Adventures in (Post) Gradland

Thoughts on life after the PhD

I’m Confused

Image courtesy AP / The Enterprise, Wayne Tilcock

I’ve run the gamut of emotions in response to the UC Davis pepper-spraying incident. I went from shock to rage to despair and have now settled into a state of bafflement.

Seriously, I’m really fucking confused.

What in the world do institutions like UC Davis gain from pepper-spraying students? When has violence toward peaceful protesters ever done anything but galvanize a movement? Were the chancellors and the police officers really thinking, “This’ll show them–if we pepper-spray these kids they’ll all go home and think twice about ever protesting again”?

For fuck’s sake. Protesting is what college students do. It’s as much a part of the U.S. college experience as freshman composition. Who in their right mind calls in police in riot gear to a university protest?

During my four years at the University of Texas at Austin (1996-2000), there seemed to be a protest every other day. People demonstrated in the name of labor inequality, a lack of rights for the LGBT community, meat eating, affirmative action (for and against), protecting the Edwards Aquifer, and against a Barnes & Noble replacing the local bookstore. Some protests were small, but some were huge.

I never once saw police react violently at these protests, even the ones that lasted for days and involved tents. There was a police presence, but they mostly just stood by and watched. They actually seemed to be there primarily to protect the protesters from anyone who might, you know, try to deprive them of their right to exercise free speech.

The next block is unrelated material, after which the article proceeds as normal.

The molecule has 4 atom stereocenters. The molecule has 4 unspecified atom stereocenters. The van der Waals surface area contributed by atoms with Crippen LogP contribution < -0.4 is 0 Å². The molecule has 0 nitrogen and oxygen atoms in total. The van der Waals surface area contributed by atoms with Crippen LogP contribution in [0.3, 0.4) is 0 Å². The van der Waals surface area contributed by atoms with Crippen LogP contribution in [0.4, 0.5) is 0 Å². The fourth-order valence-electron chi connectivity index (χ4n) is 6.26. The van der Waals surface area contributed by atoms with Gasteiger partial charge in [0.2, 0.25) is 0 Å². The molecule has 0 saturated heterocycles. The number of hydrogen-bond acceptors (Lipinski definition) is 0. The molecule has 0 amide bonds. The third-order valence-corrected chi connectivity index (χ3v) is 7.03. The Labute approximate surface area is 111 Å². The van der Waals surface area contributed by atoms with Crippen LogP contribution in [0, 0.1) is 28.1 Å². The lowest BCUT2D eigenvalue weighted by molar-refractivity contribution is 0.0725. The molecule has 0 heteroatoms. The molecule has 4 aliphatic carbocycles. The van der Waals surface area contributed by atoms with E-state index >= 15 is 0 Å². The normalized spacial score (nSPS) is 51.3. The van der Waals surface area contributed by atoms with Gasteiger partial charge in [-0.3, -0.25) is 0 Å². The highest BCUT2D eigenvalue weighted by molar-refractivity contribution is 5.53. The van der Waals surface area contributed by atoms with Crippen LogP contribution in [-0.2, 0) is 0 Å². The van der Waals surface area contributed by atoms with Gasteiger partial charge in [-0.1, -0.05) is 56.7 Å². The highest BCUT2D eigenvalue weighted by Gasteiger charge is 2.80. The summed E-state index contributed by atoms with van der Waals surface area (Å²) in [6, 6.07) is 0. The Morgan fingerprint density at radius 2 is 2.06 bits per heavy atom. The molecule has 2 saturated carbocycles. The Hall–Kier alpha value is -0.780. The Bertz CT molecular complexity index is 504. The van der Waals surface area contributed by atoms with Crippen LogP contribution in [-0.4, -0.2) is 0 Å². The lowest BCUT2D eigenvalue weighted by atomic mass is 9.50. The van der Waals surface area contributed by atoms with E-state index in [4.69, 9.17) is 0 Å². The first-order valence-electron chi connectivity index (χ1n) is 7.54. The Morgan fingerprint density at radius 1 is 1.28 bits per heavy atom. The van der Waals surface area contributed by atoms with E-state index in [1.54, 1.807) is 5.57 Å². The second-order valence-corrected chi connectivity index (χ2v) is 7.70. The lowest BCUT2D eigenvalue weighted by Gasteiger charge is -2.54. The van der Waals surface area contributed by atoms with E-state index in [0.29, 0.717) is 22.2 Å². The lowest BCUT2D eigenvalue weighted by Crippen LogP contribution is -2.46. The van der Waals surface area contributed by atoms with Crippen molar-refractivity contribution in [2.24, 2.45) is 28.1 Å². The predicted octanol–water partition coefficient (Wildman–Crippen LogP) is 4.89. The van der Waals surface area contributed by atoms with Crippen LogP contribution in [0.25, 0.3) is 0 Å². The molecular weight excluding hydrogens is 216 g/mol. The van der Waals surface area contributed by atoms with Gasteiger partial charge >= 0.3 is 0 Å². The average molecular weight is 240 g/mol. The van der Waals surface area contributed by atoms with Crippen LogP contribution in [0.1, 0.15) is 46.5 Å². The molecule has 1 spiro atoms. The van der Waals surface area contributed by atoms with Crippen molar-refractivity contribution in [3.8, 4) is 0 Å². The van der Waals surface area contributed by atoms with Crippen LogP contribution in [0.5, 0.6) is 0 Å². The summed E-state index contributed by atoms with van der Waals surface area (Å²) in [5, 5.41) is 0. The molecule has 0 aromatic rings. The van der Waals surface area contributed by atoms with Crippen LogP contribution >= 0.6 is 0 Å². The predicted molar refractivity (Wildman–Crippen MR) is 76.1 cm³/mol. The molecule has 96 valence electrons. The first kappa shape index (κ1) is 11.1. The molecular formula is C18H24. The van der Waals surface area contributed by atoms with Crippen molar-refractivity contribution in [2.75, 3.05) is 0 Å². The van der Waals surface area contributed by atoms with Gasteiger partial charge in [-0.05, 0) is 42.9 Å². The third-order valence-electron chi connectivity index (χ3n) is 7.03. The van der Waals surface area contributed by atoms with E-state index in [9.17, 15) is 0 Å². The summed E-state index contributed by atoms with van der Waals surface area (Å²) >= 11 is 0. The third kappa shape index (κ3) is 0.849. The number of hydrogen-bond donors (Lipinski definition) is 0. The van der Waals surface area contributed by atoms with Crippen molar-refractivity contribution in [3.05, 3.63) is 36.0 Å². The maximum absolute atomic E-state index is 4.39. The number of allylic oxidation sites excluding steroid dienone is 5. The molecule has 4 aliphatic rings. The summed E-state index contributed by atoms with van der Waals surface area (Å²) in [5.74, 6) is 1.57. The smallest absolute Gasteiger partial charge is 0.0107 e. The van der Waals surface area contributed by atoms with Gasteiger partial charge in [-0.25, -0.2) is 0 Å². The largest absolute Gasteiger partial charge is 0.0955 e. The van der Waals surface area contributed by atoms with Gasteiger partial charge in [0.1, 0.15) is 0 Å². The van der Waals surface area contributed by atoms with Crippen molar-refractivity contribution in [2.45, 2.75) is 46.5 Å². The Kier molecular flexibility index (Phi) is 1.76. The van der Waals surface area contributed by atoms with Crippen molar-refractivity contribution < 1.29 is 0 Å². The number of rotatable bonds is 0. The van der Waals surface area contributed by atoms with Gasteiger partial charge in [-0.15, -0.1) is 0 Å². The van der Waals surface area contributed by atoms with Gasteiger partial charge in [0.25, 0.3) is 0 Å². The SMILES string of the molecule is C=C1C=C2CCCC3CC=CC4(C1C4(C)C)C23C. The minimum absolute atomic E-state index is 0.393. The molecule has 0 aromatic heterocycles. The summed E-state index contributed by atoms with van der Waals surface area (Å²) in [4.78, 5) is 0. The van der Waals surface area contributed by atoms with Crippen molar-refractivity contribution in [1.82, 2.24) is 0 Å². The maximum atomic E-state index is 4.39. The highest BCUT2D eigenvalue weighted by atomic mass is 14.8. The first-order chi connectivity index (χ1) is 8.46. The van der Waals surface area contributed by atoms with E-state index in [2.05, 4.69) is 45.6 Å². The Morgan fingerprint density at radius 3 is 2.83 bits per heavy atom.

There is, of course, a historical precedent for violent reactions to peaceful protests. In the last few days the UC Davis incident has reminded many of Kent State and the violent responses to civil rights protesters in the 1960s. But for a while there, at least, it seemed that exercising one’s right to free speech was actually safe again.

At the university where I’m currently enrolled (in California), I’ve also witnessed plenty of protesting. One protest involved the school’s use of sweatshop labor to produce its official clothing. Students camped out in front of the president’s office. At one point they were told that if they didn’t disperse, they would be suspended. Their parents were also called (a gross violation of privacy). One parent reportedly told her daughter, “Stay right where you are.”

People were outraged at that level of response. But the idea that those students would have been beaten with batons, or had pepper spray forced down their throats, was pretty much unthinkable. They were college students. Protesting was what they were supposed to do.

What happened? When did students peacefully assembling on college campuses come to be seen as a threat? What is different about these protests?